If you want to see how the public perceives your company or product, you can use sentiment analysis, which determines people’s attitudes toward a topic. Sentiment analysis reflects the public perception of a post’s content in relation to the keywords that were used to find the post (a post is a eg a Twitter post or a Facebook comment)
Each post that results from your defined search queries is processed by the sentiment engine in the original language and annotated with a calculated sentiment value. Sentiment values are provided for the following languages:
The sentiment value results in a positive, negative, or neutral sentiment for a post. Occasionally, the algorithm identifies positive and negative parts of a sentence and still rates the post as neutral. This happens because the amount of a post’s text identified as positive or negative cancel each other out. A post is also classified as neutral if there are no positive or negative statements detected in it.
Note that the sentiment algorithm is not a self-learning system, even if you can edit any post’s sentiment value in the post list.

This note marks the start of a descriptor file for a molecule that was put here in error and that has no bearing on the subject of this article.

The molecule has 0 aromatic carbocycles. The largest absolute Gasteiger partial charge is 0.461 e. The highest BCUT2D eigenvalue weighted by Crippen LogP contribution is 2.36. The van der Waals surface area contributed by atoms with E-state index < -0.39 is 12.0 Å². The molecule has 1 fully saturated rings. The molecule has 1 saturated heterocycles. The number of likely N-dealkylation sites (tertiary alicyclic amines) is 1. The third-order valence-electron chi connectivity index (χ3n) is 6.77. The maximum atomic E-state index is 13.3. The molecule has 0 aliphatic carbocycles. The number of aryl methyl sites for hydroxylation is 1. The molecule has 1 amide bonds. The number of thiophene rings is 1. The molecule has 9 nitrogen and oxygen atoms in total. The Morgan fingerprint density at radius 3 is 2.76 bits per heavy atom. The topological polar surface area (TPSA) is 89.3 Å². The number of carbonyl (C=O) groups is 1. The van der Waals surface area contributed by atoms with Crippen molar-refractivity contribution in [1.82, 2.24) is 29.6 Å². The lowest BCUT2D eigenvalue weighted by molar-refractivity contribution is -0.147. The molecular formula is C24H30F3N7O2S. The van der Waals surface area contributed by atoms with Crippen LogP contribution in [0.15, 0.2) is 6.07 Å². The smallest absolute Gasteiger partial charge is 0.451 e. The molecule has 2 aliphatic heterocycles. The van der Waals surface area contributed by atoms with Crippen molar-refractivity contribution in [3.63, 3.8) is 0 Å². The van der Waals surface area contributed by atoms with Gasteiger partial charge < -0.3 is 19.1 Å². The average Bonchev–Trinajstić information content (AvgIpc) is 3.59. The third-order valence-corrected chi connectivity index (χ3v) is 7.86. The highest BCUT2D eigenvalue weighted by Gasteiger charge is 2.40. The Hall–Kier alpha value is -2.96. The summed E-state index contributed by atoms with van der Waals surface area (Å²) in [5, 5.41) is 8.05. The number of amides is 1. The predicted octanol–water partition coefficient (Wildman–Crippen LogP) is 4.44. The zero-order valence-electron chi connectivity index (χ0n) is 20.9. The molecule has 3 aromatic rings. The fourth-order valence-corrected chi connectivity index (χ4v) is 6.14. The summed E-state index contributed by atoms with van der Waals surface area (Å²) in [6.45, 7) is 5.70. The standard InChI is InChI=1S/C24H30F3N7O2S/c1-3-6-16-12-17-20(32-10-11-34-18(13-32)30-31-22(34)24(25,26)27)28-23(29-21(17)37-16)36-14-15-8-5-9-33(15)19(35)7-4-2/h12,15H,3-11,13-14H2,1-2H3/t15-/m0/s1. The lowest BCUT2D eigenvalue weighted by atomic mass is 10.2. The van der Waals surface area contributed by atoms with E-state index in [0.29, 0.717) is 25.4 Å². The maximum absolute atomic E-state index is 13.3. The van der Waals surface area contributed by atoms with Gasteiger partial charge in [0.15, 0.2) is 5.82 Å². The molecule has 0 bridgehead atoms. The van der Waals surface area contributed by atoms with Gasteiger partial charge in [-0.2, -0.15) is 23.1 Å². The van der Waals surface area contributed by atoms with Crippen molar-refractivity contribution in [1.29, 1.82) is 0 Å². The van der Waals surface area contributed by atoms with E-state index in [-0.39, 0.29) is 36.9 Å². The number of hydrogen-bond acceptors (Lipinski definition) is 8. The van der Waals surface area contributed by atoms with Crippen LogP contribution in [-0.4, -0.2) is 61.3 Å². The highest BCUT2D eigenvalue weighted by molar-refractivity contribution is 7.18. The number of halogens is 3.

Understanding the Sentiment Engine
Lets look closer at the sentiment engine using the example post below, in the context of the search topic "Windows Phone"
The Sentiment Engine breaks the post into two sentences
Then breaks these two sentences into individual words we can then analyze
Now that we've got the words identified we can attribute parts of speech to these words; "Having" is a verb, "An" is a determiner a.s.o
The words are then grouped (or chunked) together into phrases
Finally the phrases are analyzed and polarity are attributed to them. Some positive, some negative and some neutral phrases.
That is then stored in the system and we present the sentiment when we run the application. We retrieve the post with the actual positive, negative and neutral statements and we parse it at context, so since the search topic was "Windows Phone" we would look at this as a positive outcome.
The sentiment values from posts with positive or negative sentiment that match your defined filters are normalized and result in the sentiment index for your search topic. This index is calculated as follows
The number of positive posts MINUS the number of negative posts DIVIDED BY the total number of positive and negative posts MULTIPLIED BY 10
The sentiment index is normalized to a value between -10 and 10. All your active filters and parameters are taken into account to define the data set that the sentiment index is calculated for.
• A sentiment index of 10 means that there are no negative posts in your data set.
• A sentiment index of 0 means that there is an equal amount of positive and negative posts in your data set.
• A sentiment index of -10 means that there are no positive posts in your data set.
You’ll find the change in trend next to the sentiment index. Social Listening compares the sentiment index of the five previous time frames to the current value of the sentiment index in your time frame.